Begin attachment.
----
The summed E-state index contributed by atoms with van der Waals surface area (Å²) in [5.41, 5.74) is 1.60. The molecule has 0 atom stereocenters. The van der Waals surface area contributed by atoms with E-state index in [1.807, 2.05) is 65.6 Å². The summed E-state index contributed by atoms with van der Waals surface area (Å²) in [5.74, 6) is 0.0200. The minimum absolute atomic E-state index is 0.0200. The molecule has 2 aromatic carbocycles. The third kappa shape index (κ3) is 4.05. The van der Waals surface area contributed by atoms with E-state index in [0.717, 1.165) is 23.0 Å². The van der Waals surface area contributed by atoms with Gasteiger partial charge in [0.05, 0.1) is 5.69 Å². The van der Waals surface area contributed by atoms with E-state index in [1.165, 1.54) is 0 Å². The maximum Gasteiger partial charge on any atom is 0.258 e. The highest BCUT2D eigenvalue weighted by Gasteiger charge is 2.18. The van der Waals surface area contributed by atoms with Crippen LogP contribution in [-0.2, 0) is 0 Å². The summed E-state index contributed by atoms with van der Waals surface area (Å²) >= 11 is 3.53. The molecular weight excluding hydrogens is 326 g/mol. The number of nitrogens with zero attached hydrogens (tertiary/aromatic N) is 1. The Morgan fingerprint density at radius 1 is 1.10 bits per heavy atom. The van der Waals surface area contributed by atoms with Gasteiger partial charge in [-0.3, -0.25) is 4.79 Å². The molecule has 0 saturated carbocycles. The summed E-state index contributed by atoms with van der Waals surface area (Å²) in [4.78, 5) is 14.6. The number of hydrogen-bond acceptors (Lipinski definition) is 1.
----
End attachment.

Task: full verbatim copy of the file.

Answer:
The summed E-state index contributed by atoms with van der Waals surface area (Å²) in [5.41, 5.74) is 1.60. The molecule has 0 atom stereocenters. The van der Waals surface area contributed by atoms with E-state index in [1.807, 2.05) is 65.6 Å². The summed E-state index contributed by atoms with van der Waals surface area (Å²) in [5.74, 6) is 0.0200. The minimum absolute atomic E-state index is 0.0200. The molecule has 2 aromatic carbocycles. The third kappa shape index (κ3) is 4.05. The van der Waals surface area contributed by atoms with E-state index in [0.717, 1.165) is 23.0 Å². The van der Waals surface area contributed by atoms with Gasteiger partial charge in [0.05, 0.1) is 5.69 Å². The van der Waals surface area contributed by atoms with E-state index in [1.165, 1.54) is 0 Å². The maximum Gasteiger partial charge on any atom is 0.258 e. The highest BCUT2D eigenvalue weighted by Gasteiger charge is 2.18. The van der Waals surface area contributed by atoms with Crippen LogP contribution in [-0.2, 0) is 0 Å². The summed E-state index contributed by atoms with van der Waals surface area (Å²) >= 11 is 3.53. The molecular weight excluding hydrogens is 326 g/mol. The number of nitrogens with zero attached hydrogens (tertiary/aromatic N) is 1. The Morgan fingerprint density at radius 1 is 1.10 bits per heavy atom. The van der Waals surface area contributed by atoms with Gasteiger partial charge in [-0.3, -0.25) is 4.79 Å². The molecule has 0 saturated carbocycles. The summed E-state index contributed by atoms with van der Waals surface area (Å²) in [4.78, 5) is 14.6. The number of hydrogen-bond acceptors (Lipinski definition) is 1.